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I have removed a chip to reseat it, but sadly I forgot how it was placed on my C64 (breadbin).

I assume its text should be in the same direction of all the other chips on the board, but now I don't feel safe turning it on again and I wanted to ask.

Here's a picture.enter image description here

In the worst case scenario, what can happen if I put it upside down and turn on the machine?

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    Does the socket have a Pin 1 identifier (the end notch or corner dot)? Usually that's present to help guide the fitment of the IC. In the worst case scenario, powering on with incorrect alignment would destroy every IC on the board and initiate a fire. Unless there's something worse that I've overlooked. Jul 27 at 15:02
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    @TobySpeight Releasing toxic magic smoke, which OP inhales?
    – wizzwizz4
    Jul 27 at 15:25
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    Please clarify in post which IC you removed and is in doubt about. (In my answer below, I am assuming the original ROM into the daughterboard.)
    – Retrograde
    Jul 27 at 16:45
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In general, IC orientation is designated by the notch in the centre on one end of the IC. (Don't make assumptions based on the text direction, although typically it will flow left to right from the notched side.)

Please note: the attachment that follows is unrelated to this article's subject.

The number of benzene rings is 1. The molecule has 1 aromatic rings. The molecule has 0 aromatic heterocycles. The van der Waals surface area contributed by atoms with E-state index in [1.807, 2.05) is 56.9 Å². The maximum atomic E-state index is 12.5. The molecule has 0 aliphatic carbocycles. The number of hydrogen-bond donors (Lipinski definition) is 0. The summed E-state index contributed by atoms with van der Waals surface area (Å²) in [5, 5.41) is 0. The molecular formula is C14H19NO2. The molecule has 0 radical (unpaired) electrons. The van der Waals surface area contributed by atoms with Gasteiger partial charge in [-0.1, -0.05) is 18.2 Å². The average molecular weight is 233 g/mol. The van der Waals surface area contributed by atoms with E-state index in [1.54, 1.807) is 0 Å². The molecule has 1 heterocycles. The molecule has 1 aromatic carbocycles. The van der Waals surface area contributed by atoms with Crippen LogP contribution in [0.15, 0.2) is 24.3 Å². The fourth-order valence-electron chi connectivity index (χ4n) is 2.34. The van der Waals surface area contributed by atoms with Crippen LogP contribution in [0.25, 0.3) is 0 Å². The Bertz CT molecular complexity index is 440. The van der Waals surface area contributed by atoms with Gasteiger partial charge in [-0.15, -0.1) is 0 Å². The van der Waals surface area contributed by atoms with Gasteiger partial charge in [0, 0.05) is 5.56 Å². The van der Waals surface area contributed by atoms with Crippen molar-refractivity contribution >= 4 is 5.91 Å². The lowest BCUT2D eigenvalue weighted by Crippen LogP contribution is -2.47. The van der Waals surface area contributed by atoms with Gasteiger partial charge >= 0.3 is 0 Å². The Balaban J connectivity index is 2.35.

And yes, typically, board designers will orient ICs in the same direction(s); but again, don't make assumptions.

On the PCB, the notch is typically marked on the silk screen as well.

If mounted correctly, sockets will also have a notch showing the intended orientation.

I am assuming you are asking about the orientation of the original ROM inserted into the socket of the daughterboard, mounted in place of the original ROM.

Since this looks like somewhat of a homebrew board, it's probably extra wise not to make assumptions, but check that the upper, right pin (VCC/+5V on both the original ROM and EPROMs) of the ROM is connected directly to the upper, right pin of the secondary EPROM as well. You can use a multimeter in continuity mode, or trace it visually on the daughter board.

Inserting it the wrong way around is likely to damage the part itself; probably the rest will survive, but worst case other parts connected to the address/data buses may be damaged.

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    As a board designer, I generally pay no attention to the direction the IC is oriented; only to what makes the layout easier. I suppose that wasn't so big of a concern in the 80s when you were operating at such low frequencies that you can just meander your signal traces around wherever without worrying about signal integrity, though.
    – Hearth
    Jul 28 at 3:09
  • @Hearth but that generally means ROM chips in a row will be oriented the same way around so the address and data lines don't have to cross over from one chip to the next. Here we see a board with the original ROM chip on it, which almost certainly will be oriented the same way as it was on the main board. Jul 28 at 6:47
  • Sorry if I come back to this but... If I measure continuity between pin1 (and 2, 3, etc) of the real chip and pin1(and 2, 3, etc) on its own socket... I can safely assume that I should orient this little daughterboard in the same direction of the only original chip, right?
    – Pitto
    Aug 3 at 11:30
  • The pinout of the original ROM and the EPROM is likely not completely identical (as I recall, the EPROMs typically have a few more pins). However, these models (ROM+EPROMs alike) generally have +5V on the upper, right pin, so for a sanity check I'd just confirm that there is continuity on that pin between board socket, ROM on daughterboard and EPROM on daughterboard.
    – Retrograde
    Aug 4 at 22:16

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